Hackers have targeted everyone from QuickTime users to epilepsy patients, so is anyone really suprised to see them now going after PowerPoint users?
That's the latest word from Microsoft, who noted that Mac users running PowerPoint are also vulnerable (no matter what Justin Long says), although there has been no evidence that hackers have tried to attack the platform. The "critical" vulnerability relies on the intended victim opening an infected PowerPoint file either downloaded from the web or received as an email attachment.
"At that point, the attacker would then have complete control over everything the user's account has permission to do on the system," said Alfred Huger, a senior researcher with Symantec.
Patches have been released for Windows users, but not for Mac computers. However, Microsoft did say it was working on one.
Both Apple's Safari and Opera Software's Opera browsers have come under a bit of fire by Thomas Duebendorfer of Google Switzerland and Stefan Frei of the Swiss Federal Institute of Technology. The two recently published a research paper on "Why Silent Updates Boost Security," noting deficiencies in how both aforementioned browsers go about rolling out security updates.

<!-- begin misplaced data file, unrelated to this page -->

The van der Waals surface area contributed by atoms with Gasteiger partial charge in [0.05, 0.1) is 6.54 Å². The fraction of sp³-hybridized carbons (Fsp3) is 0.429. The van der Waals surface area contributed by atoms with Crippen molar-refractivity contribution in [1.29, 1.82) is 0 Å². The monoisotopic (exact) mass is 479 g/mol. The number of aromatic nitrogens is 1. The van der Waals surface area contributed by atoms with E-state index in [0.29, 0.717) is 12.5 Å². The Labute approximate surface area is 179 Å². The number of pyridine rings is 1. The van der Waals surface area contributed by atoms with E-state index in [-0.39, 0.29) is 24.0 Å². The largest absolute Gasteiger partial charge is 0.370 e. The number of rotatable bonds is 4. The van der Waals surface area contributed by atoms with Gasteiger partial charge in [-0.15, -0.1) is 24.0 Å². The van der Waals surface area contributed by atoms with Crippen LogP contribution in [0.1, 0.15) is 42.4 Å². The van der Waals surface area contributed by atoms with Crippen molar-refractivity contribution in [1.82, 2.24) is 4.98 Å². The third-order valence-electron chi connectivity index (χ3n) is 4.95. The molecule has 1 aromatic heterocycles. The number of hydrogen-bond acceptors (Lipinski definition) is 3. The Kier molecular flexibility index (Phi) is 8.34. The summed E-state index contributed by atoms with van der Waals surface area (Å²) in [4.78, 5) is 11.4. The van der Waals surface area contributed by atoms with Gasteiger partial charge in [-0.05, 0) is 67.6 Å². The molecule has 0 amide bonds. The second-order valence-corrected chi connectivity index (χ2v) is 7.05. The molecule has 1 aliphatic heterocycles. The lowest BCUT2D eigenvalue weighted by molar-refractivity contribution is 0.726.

According to the paper, just 53 percent of users surfing with a 3.x version of Safari have applied a new update within the past three weeks, and only 33 percent of users had updated to version 3.2.1 three weeks after it had been released. The paper noted that Opera will check for updates weekly, but installing them requires "serious user activity," as the update follows the same procedure as if the installing Opera for first time.
"Opera browser users apparently don't update frequently," the researchers wrote. "After three weeks of a new release, a disappointing maximum of 24 percent active daily users of Opera 9.x have the newest Opera browser installed. It's a pity that 76 percent of Opera 9.x users currently don't benefit from the security improvements and new features of new Opera versions with three weeks of its release."
The paper went on to say that engineering time would be better spent on increasing update effectiveness rather than working on new features.
"All in all, the poor update effectiveness of Apple Safari and Opera gives attackers plenty of time to use known exploits to attacker users of outdated browsers," the researchers concluded.